Going Where No Man Can Go

by Paul R. Bengel, Proj. Mgr.; Bechtel National, Inc., Oak Ridge, TN,
David L. Geifer, Doctorate Student; Pennsylvania State Univ., University Park, PA,

Serial Information: Civil Engineering—ASCE, 1991, Vol. 61, Issue 8, Pg. 55-57

Document Type: Feature article

Abstract: After the 1979 accident at Three Mile Island Unit 2 in Harrisburg, Pa., some areas of the reactor plant were too contaminated for workers to survey, much less clean. The article describes how a group of sophisticated remote-controlled robots was developed and used to characterize and decontaminate the hazardous areas in an 11-year recovery effort (completed in 1989) that cost almost $1 billion. The remote equipment program at TMI-2 resulted in much more than a reduction of radiation exposure to plant personnel and efficient cleanup. Although driven by need, the program succeeded in creating a robotic work force never before equalled. Designers applied lessons learned from each effort to succeeding designs with a resultant improvement in both reliability and sophistication.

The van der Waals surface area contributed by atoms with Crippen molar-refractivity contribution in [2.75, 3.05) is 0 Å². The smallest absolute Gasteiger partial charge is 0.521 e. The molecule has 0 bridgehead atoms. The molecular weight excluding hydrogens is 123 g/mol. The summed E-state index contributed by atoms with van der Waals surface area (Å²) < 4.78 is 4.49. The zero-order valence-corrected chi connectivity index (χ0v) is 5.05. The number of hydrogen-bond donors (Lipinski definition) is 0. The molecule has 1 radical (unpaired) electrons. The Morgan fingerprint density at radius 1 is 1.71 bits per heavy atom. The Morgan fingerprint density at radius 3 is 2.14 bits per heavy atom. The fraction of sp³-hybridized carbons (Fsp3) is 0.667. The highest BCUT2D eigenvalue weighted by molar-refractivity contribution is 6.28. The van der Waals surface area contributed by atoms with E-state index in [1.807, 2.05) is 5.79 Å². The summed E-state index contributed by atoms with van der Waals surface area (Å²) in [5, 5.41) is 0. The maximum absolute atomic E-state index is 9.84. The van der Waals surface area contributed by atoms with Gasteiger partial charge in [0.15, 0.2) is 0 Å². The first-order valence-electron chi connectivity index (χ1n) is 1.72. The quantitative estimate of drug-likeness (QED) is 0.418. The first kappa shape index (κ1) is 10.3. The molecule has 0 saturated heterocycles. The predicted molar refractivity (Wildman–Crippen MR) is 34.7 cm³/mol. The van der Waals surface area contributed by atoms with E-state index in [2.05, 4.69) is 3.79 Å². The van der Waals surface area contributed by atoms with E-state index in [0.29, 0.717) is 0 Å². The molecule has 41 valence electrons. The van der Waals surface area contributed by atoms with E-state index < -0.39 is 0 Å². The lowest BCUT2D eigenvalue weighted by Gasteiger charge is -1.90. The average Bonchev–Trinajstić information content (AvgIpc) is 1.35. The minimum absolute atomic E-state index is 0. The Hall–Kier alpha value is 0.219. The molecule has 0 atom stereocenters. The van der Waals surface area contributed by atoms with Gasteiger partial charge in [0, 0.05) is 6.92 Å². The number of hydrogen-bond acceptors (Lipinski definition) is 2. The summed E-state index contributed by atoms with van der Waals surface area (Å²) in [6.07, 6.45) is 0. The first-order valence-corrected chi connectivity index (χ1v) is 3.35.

Subject Headings: Accidents | Hazardous materials | Nuclear power | Radioactive materials | Robotics | Waste sites |

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